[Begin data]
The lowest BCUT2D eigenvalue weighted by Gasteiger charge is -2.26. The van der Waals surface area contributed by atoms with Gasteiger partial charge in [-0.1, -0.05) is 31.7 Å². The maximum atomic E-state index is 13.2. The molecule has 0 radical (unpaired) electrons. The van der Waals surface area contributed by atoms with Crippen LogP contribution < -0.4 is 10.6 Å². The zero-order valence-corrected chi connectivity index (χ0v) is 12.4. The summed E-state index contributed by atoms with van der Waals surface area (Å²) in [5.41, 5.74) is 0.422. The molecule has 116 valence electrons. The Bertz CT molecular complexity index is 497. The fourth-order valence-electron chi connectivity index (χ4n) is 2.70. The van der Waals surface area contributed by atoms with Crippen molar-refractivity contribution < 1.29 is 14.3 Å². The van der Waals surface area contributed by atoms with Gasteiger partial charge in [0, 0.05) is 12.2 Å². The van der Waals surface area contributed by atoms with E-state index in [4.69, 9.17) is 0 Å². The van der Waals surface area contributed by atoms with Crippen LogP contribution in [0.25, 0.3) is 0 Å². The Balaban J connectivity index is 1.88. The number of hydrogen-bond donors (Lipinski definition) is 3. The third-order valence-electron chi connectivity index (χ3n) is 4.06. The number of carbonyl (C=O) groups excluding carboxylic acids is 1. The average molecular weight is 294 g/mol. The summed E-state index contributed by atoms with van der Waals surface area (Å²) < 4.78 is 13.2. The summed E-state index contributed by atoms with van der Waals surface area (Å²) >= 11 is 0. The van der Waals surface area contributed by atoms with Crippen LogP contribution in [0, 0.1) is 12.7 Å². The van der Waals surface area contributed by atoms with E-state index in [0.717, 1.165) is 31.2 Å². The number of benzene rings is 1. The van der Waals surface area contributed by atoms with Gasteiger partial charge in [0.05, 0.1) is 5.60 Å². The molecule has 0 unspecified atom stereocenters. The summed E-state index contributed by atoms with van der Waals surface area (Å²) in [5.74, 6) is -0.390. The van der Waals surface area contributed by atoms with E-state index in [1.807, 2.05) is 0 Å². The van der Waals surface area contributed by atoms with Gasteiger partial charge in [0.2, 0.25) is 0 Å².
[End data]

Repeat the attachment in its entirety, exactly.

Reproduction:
The lowest BCUT2D eigenvalue weighted by Gasteiger charge is -2.26. The van der Waals surface area contributed by atoms with Gasteiger partial charge in [-0.1, -0.05) is 31.7 Å². The maximum atomic E-state index is 13.2. The molecule has 0 radical (unpaired) electrons. The van der Waals surface area contributed by atoms with Crippen LogP contribution < -0.4 is 10.6 Å². The zero-order valence-corrected chi connectivity index (χ0v) is 12.4. The summed E-state index contributed by atoms with van der Waals surface area (Å²) in [5.41, 5.74) is 0.422. The molecule has 116 valence electrons. The Bertz CT molecular complexity index is 497. The fourth-order valence-electron chi connectivity index (χ4n) is 2.70. The van der Waals surface area contributed by atoms with Crippen molar-refractivity contribution < 1.29 is 14.3 Å². The van der Waals surface area contributed by atoms with Gasteiger partial charge in [0, 0.05) is 12.2 Å². The van der Waals surface area contributed by atoms with E-state index in [4.69, 9.17) is 0 Å². The van der Waals surface area contributed by atoms with Crippen LogP contribution in [0.25, 0.3) is 0 Å². The Balaban J connectivity index is 1.88. The number of hydrogen-bond donors (Lipinski definition) is 3. The third-order valence-electron chi connectivity index (χ3n) is 4.06. The number of carbonyl (C=O) groups excluding carboxylic acids is 1. The average molecular weight is 294 g/mol. The summed E-state index contributed by atoms with van der Waals surface area (Å²) < 4.78 is 13.2. The summed E-state index contributed by atoms with van der Waals surface area (Å²) >= 11 is 0. The van der Waals surface area contributed by atoms with Crippen LogP contribution in [0, 0.1) is 12.7 Å². The van der Waals surface area contributed by atoms with E-state index in [0.717, 1.165) is 31.2 Å². The number of benzene rings is 1. The van der Waals surface area contributed by atoms with Gasteiger partial charge in [0.05, 0.1) is 5.60 Å². The molecule has 0 unspecified atom stereocenters. The summed E-state index contributed by atoms with van der Waals surface area (Å²) in [5.74, 6) is -0.390. The van der Waals surface area contributed by atoms with E-state index in [1.807, 2.05) is 0 Å². The van der Waals surface area contributed by atoms with Gasteiger partial charge in [0.2, 0.25) is 0 Å².